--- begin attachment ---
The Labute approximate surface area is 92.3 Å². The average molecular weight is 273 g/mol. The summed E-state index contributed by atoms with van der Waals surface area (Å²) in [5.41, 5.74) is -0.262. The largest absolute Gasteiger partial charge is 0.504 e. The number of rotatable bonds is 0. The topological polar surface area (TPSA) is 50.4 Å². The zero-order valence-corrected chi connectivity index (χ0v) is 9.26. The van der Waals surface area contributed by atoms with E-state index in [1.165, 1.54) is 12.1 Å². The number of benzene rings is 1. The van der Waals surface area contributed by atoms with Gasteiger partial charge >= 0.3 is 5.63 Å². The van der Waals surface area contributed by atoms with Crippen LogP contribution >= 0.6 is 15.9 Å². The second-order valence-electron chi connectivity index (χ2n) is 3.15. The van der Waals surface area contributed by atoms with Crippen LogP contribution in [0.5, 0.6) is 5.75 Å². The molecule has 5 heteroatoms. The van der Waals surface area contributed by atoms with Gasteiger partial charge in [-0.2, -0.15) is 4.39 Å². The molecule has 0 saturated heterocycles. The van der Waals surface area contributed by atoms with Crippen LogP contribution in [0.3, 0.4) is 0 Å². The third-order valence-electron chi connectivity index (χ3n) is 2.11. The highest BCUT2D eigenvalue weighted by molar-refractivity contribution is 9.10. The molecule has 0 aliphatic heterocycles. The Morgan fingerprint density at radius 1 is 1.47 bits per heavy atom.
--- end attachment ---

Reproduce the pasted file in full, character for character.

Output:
The Labute approximate surface area is 92.3 Å². The average molecular weight is 273 g/mol. The summed E-state index contributed by atoms with van der Waals surface area (Å²) in [5.41, 5.74) is -0.262. The largest absolute Gasteiger partial charge is 0.504 e. The number of rotatable bonds is 0. The topological polar surface area (TPSA) is 50.4 Å². The zero-order valence-corrected chi connectivity index (χ0v) is 9.26. The van der Waals surface area contributed by atoms with E-state index in [1.165, 1.54) is 12.1 Å². The number of benzene rings is 1. The van der Waals surface area contributed by atoms with Gasteiger partial charge >= 0.3 is 5.63 Å². The van der Waals surface area contributed by atoms with Crippen LogP contribution >= 0.6 is 15.9 Å². The second-order valence-electron chi connectivity index (χ2n) is 3.15. The van der Waals surface area contributed by atoms with Crippen LogP contribution in [0.5, 0.6) is 5.75 Å². The molecule has 5 heteroatoms. The van der Waals surface area contributed by atoms with Gasteiger partial charge in [-0.2, -0.15) is 4.39 Å². The molecule has 0 saturated heterocycles. The van der Waals surface area contributed by atoms with Crippen LogP contribution in [0.3, 0.4) is 0 Å². The third-order valence-electron chi connectivity index (χ3n) is 2.11. The highest BCUT2D eigenvalue weighted by molar-refractivity contribution is 9.10. The molecule has 0 aliphatic heterocycles. The Morgan fingerprint density at radius 1 is 1.47 bits per heavy atom.